Discussion: How do you identify what approaches work best for a particular child? If you are a clinician, how do you help parents figure out what approach is best for their child?
“These are questions that can be answered during the assessment process,” says Dr. Greenspan. “In the assessment, have parents play with their children. That way, you’re demonstrating with the parents, through coaching, what can happen as they engage or gesture more. The parent is your colleague in this process – they are witnessing whether this works for the child.”
You can ask the parents to demonstrate the approaches they’ve been using to reach a goal, such as learning colors, and then ask them if they’d like to try a more dynamic way. “If the task is hooked to the affect it generalizes more quickly. The parents’ overall goal is to try to get their child to develop better – we all want that,” imparts Dr. Greenspan.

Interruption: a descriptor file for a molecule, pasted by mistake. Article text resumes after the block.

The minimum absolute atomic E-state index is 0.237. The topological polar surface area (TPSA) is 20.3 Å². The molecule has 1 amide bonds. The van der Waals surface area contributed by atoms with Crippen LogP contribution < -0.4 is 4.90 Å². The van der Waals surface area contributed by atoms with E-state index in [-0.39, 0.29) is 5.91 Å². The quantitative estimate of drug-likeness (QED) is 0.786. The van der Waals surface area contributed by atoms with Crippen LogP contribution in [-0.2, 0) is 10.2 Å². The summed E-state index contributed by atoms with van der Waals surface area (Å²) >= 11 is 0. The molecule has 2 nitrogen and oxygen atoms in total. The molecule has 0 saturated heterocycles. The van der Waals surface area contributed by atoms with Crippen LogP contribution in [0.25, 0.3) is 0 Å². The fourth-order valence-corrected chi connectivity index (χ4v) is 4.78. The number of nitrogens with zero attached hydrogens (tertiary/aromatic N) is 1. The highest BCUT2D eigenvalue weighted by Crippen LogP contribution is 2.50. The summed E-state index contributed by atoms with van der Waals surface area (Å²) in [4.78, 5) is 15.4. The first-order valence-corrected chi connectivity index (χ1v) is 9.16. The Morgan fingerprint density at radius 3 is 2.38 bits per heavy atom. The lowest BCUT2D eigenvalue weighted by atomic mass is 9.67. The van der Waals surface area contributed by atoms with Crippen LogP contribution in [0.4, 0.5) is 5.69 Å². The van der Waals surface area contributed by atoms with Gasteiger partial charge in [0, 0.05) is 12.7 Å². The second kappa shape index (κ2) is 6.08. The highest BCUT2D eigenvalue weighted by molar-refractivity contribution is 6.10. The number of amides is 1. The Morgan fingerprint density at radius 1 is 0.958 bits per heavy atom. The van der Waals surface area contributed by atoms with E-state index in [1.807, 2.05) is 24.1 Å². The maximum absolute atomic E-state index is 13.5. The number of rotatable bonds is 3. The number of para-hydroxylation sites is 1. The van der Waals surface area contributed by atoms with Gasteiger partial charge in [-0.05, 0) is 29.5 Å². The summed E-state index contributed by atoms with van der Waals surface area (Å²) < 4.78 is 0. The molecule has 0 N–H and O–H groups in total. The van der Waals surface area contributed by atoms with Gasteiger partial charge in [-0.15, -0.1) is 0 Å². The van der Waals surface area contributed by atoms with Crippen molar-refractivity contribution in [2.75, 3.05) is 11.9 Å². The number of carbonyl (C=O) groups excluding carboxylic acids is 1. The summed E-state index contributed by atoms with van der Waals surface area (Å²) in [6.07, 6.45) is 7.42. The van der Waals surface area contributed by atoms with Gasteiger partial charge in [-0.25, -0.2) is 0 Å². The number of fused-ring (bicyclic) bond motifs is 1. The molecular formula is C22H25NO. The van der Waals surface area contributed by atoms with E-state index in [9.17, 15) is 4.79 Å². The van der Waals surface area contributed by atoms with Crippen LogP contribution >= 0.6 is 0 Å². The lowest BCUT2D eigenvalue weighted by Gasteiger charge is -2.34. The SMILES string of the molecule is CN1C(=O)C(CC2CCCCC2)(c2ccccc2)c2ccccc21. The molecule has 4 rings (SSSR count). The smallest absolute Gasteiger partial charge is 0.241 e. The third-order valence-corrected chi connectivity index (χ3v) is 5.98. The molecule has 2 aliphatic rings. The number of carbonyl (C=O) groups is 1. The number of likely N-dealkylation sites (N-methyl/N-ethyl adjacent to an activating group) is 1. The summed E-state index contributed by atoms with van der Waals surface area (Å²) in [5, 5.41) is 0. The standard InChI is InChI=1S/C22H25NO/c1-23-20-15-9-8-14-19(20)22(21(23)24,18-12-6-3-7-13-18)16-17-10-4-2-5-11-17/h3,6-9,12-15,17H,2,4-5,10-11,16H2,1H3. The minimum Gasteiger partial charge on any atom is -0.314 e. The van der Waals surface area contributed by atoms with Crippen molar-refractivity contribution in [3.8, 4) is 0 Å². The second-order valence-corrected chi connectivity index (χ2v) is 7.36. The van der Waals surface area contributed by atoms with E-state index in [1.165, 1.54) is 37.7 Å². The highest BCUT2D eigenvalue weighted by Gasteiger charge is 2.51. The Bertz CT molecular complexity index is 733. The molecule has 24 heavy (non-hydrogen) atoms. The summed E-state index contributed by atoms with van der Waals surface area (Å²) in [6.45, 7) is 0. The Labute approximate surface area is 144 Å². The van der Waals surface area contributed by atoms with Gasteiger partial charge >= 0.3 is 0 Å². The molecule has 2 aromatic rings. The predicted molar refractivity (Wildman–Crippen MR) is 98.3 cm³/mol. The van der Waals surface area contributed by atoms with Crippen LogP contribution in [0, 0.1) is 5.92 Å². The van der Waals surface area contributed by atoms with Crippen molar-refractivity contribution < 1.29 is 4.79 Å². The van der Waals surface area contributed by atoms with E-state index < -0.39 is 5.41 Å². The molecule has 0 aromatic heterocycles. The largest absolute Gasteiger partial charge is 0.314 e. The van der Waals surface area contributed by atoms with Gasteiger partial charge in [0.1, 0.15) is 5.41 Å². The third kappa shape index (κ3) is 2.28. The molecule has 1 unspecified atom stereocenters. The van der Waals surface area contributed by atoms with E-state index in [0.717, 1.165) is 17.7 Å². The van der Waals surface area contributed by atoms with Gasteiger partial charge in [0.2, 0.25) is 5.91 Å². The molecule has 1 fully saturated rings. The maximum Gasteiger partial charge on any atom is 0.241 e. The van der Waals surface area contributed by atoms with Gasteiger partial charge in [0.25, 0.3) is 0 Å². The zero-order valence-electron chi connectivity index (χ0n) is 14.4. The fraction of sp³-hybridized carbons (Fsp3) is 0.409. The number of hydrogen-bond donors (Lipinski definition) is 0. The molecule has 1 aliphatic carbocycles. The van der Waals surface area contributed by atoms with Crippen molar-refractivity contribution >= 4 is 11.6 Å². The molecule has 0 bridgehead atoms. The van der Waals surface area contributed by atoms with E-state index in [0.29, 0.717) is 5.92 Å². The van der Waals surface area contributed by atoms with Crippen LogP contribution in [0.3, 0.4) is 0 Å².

Sometimes the parents may be focused too much on a particular behavior, e.g. learning colors, rather than the more important skill of thinking, (having the child think about why they like red more than blue). “We tailor the program to the child’s nervous system, not the other way around. We want what works, and what will help the child climb the developmental ladder,” explains Dr. Greenspan.
Learn more about Dr. Stanley Greenspan and the Greenspan Floortime approach. If you are new, we have a background and introduction to Greenspan Floortime including how it helps special needs children. We also have Greenspan Floortime training courses at Floortime U. specifically designed for parents and professionals including the Floortime Manual.